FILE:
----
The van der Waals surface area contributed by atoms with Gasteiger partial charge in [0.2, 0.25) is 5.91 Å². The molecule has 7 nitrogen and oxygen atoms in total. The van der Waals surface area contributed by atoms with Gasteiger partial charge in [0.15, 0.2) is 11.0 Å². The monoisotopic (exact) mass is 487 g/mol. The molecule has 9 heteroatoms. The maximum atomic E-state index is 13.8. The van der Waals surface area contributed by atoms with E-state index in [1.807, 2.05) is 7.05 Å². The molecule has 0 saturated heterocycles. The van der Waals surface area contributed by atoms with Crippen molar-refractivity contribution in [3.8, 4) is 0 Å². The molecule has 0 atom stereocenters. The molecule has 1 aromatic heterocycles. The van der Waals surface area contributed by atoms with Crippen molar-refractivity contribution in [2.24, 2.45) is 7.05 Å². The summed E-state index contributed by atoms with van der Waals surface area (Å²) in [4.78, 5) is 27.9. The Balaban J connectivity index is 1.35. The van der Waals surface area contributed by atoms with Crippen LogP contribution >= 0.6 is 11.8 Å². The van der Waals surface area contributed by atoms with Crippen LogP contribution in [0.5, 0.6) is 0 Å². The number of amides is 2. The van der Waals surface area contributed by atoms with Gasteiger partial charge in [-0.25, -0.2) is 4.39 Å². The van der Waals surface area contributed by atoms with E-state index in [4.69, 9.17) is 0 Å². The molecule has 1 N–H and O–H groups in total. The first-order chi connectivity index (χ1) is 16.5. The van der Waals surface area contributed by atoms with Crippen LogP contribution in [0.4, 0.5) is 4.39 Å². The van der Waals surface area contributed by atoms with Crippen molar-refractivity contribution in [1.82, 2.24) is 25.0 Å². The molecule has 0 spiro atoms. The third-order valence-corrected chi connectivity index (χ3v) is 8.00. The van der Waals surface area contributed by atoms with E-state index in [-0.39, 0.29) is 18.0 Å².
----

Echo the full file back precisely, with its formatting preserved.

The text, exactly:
The van der Waals surface area contributed by atoms with Gasteiger partial charge in [0.2, 0.25) is 5.91 Å². The molecule has 7 nitrogen and oxygen atoms in total. The van der Waals surface area contributed by atoms with Gasteiger partial charge in [0.15, 0.2) is 11.0 Å². The monoisotopic (exact) mass is 487 g/mol. The molecule has 9 heteroatoms. The maximum atomic E-state index is 13.8. The van der Waals surface area contributed by atoms with E-state index in [1.807, 2.05) is 7.05 Å². The molecule has 0 saturated heterocycles. The van der Waals surface area contributed by atoms with Crippen molar-refractivity contribution in [3.8, 4) is 0 Å². The molecule has 0 atom stereocenters. The molecule has 1 aromatic heterocycles. The van der Waals surface area contributed by atoms with Crippen molar-refractivity contribution in [2.24, 2.45) is 7.05 Å². The summed E-state index contributed by atoms with van der Waals surface area (Å²) in [4.78, 5) is 27.9. The Balaban J connectivity index is 1.35. The van der Waals surface area contributed by atoms with Crippen LogP contribution >= 0.6 is 11.8 Å². The van der Waals surface area contributed by atoms with Crippen LogP contribution in [0.5, 0.6) is 0 Å². The number of amides is 2. The van der Waals surface area contributed by atoms with Gasteiger partial charge in [-0.25, -0.2) is 4.39 Å². The van der Waals surface area contributed by atoms with E-state index in [4.69, 9.17) is 0 Å². The molecule has 1 N–H and O–H groups in total. The first-order chi connectivity index (χ1) is 16.5. The van der Waals surface area contributed by atoms with Crippen LogP contribution in [0.4, 0.5) is 4.39 Å². The van der Waals surface area contributed by atoms with Crippen molar-refractivity contribution in [1.82, 2.24) is 25.0 Å². The molecule has 0 spiro atoms. The third-order valence-corrected chi connectivity index (χ3v) is 8.00. The van der Waals surface area contributed by atoms with E-state index in [-0.39, 0.29) is 18.0 Å².